This is a post about why I go to church. There are three angles to cover.
THE PERSONAL ANGLE
There was some talk earlier about doing some posts at TTC on the topic of “love letters to the Church,” a topic which mixes with my personality like oil with water; and I don’t think we’re talking about the base of some delicious salad dressing (I only like ranch anyway).
There was also talk of doing a series on why we stick with the Church despite its foibles. That concept is a bit mysterious to me. I don’t have to stick it out because I wouldn’t want to be anywhere else. I’m usually quite happy with the Church. In North America, I especially like the Southern Baptist Convention and the Presbyterian Church of America. I’ve been with the SBC arm of the Church pretty much my whole life, usually with connections to Pentecostals, Mennonites, Non-denominationals, Presbyterians of other stripes, and Baptists of other stripes and in other countries—and with friends from all over the Church.
I maintain the unfashionable stance that the SBC is a great place to be. My memories of feeling differently about the SBC arm of the Church are old and faded like discarded blue jeans, and mostly connected with a few very personal problems with a very few persons.
So the fashionable distaste for orthodox Christianity is just something I’ve never shared, and the fashionable distaste for orthodox Christians has only been a tiny, tiny part of my life.
I’m well aware the there are atheists, deists, and folks from other religions who’ve contributed to the economy, the legal system, or the vaccinations I’ve benefited from in my life.
Nevertheless, generally speaking, I can say that I owe just about everything I am and have to the Church, without which I would be much less personally, spiritually, financially, physically—and probably any other -ally you can think of.
THE C. S. LEWIS ANGLE
But I really don’t know why you should care what I think. I hardly care what I think myself. What matters is what the truth is.
Here is some truth expressed in what I’m pretty sure is C. S. Lewis’ way of talking:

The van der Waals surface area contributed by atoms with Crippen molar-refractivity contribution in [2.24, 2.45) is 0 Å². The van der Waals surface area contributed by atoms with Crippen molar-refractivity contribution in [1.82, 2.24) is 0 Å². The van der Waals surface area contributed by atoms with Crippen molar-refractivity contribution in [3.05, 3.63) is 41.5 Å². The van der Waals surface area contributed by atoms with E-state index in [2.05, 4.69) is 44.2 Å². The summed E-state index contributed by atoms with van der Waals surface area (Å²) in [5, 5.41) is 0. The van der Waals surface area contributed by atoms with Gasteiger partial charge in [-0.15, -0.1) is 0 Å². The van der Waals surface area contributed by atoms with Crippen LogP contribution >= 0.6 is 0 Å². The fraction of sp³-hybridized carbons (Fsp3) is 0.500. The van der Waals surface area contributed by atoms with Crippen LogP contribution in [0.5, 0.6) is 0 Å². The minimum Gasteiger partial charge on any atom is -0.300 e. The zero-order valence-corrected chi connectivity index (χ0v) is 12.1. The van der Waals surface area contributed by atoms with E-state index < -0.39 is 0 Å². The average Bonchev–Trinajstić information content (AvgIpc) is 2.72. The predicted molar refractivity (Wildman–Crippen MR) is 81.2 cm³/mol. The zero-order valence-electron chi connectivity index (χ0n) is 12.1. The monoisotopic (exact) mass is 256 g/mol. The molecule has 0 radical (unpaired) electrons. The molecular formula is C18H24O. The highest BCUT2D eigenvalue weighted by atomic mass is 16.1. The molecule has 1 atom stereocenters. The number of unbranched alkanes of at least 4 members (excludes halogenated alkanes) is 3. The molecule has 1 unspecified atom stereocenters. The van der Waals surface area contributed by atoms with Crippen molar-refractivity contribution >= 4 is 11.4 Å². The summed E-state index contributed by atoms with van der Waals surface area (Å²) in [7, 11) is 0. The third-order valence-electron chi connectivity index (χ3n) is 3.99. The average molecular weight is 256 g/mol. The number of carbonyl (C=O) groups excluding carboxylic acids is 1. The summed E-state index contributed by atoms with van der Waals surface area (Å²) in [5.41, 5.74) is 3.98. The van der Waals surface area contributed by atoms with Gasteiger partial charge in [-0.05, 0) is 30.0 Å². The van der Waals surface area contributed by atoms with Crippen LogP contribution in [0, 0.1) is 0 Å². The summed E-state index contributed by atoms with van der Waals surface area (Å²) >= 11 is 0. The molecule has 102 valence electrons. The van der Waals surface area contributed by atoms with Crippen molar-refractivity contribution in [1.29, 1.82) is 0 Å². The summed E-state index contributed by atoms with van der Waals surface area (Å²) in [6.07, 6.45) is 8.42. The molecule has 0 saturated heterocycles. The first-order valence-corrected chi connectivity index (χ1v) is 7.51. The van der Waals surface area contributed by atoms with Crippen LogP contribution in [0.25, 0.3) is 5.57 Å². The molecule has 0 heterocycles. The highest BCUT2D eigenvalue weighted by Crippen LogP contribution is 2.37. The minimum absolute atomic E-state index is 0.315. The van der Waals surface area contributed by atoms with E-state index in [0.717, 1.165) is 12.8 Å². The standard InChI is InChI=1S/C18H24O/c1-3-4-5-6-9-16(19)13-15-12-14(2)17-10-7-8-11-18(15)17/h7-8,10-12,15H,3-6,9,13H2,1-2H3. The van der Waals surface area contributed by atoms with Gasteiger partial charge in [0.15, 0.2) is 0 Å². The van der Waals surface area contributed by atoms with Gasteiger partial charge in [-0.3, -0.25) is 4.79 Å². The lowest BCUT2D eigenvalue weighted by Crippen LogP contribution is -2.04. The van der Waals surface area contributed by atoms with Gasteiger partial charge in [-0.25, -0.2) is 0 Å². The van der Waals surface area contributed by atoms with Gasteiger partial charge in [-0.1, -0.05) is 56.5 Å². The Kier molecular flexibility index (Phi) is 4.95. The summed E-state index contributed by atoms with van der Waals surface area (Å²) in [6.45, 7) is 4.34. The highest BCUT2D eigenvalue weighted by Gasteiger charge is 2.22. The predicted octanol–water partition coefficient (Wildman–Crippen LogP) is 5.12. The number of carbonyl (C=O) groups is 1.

The Christian and the church are not separate and distinct entities. For a Christian to abandon the church because there is something wrong with it is for a man to abandon his baby because he makes scary diapers, to leave his wife because she is sometimes annoying, or to cut off his own leg because he has a bad ankle.
THE BIBLICAL ANGLE
The Church is a community. Describing exactly what that community is is something I’m not prepared to do in this blog post. Roughly speaking, it’s the community of those human beings who love God, the community of those human beings who are redeemed by Jesus Christ, and the community of those human beings who profess Christian orthodoxy.
This community has gone through some changes over the centuries. It wasn’t always called “the Church.” Its first members were Adam and Eve; it was formalized somewhat with Abraham; it was a theocracy under Moses and a monarchy under David; it was sent into exile when Babylon destroyed the first temple; it returned to Palestine during the Persian empire, but in large part it remained a scattering of assemblies in cities all over the Persian, and later the Grecian, world; it met its Messiah when Jesus Christ came in the flesh, and was bound to his name ever after (“Christianity”); it formally took in Gentile members when Peter met Cornelius, and a little later Paulexplained why this is ok.
And that is only the beginning of the Church’s story.
And that is the beginning of the story of the community of which I am a part. This is the community of God’s people, the redeemed of Jesus Christ. It still exists in the form of various assemblies—now scattered all over the world.
How could I abandon these assemblies? Even if I wanted to, it would be wrong.
Dr. Mark J. Boone is a teacher and researcher in philosophy, especially the history of philosophy, primarily the ancient and medieval eras, writing his dissertation on Saint Augustine. Dr. Boone is the Assistant Professor of Philosophy at Forman Christian College. Mark is an occasional book reviewer for the journal Augustinian Studies and has written articles dealing with Plato, William James, theology and the arts, and religious epistemology. In some of his precious little spare time Mark makes animated cartoons based on famous speeches and dialogues in the history of philosophy, available on YouTube and Vimeo under the username TeacherofPhilosophy.